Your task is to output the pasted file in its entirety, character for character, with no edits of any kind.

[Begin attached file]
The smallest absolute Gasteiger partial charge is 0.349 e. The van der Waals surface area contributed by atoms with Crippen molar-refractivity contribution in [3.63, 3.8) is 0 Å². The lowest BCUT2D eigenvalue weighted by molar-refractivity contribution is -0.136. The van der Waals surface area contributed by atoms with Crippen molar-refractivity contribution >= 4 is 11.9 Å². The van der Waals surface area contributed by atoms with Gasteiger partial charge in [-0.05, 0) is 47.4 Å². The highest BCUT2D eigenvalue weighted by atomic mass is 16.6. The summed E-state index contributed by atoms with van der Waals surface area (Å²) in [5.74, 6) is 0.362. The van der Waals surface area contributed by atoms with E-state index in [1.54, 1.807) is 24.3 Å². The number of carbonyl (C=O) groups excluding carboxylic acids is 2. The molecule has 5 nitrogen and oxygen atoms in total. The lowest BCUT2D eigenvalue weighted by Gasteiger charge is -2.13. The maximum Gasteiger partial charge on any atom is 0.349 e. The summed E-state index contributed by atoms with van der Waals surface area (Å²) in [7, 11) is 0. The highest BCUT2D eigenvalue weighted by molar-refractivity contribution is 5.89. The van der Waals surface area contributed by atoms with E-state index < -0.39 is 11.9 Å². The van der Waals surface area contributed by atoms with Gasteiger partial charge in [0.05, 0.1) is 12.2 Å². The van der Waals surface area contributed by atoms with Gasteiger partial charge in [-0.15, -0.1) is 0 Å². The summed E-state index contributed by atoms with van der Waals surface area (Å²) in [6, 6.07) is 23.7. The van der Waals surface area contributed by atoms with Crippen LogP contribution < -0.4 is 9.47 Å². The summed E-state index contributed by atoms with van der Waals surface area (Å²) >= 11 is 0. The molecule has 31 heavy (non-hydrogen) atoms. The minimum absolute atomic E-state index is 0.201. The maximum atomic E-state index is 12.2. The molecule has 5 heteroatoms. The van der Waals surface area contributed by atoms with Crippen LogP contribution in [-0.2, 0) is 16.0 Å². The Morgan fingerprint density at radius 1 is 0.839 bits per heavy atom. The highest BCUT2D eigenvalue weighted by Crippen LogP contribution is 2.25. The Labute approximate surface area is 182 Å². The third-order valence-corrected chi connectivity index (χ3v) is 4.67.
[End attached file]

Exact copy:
The smallest absolute Gasteiger partial charge is 0.349 e. The van der Waals surface area contributed by atoms with Crippen molar-refractivity contribution in [3.63, 3.8) is 0 Å². The lowest BCUT2D eigenvalue weighted by molar-refractivity contribution is -0.136. The van der Waals surface area contributed by atoms with Crippen molar-refractivity contribution >= 4 is 11.9 Å². The van der Waals surface area contributed by atoms with Gasteiger partial charge in [-0.05, 0) is 47.4 Å². The highest BCUT2D eigenvalue weighted by atomic mass is 16.6. The summed E-state index contributed by atoms with van der Waals surface area (Å²) in [5.74, 6) is 0.362. The van der Waals surface area contributed by atoms with E-state index in [1.54, 1.807) is 24.3 Å². The number of carbonyl (C=O) groups excluding carboxylic acids is 2. The molecule has 5 nitrogen and oxygen atoms in total. The lowest BCUT2D eigenvalue weighted by Gasteiger charge is -2.13. The maximum Gasteiger partial charge on any atom is 0.349 e. The summed E-state index contributed by atoms with van der Waals surface area (Å²) in [7, 11) is 0. The highest BCUT2D eigenvalue weighted by molar-refractivity contribution is 5.89. The van der Waals surface area contributed by atoms with E-state index < -0.39 is 11.9 Å². The van der Waals surface area contributed by atoms with Gasteiger partial charge in [0.05, 0.1) is 12.2 Å². The van der Waals surface area contributed by atoms with Gasteiger partial charge in [-0.15, -0.1) is 0 Å². The summed E-state index contributed by atoms with van der Waals surface area (Å²) in [6, 6.07) is 23.7. The van der Waals surface area contributed by atoms with Crippen LogP contribution < -0.4 is 9.47 Å². The summed E-state index contributed by atoms with van der Waals surface area (Å²) >= 11 is 0. The molecule has 31 heavy (non-hydrogen) atoms. The minimum absolute atomic E-state index is 0.201. The maximum atomic E-state index is 12.2. The molecule has 5 heteroatoms. The van der Waals surface area contributed by atoms with Crippen LogP contribution in [-0.2, 0) is 16.0 Å². The Morgan fingerprint density at radius 1 is 0.839 bits per heavy atom. The highest BCUT2D eigenvalue weighted by Crippen LogP contribution is 2.25. The Labute approximate surface area is 182 Å². The third-order valence-corrected chi connectivity index (χ3v) is 4.67.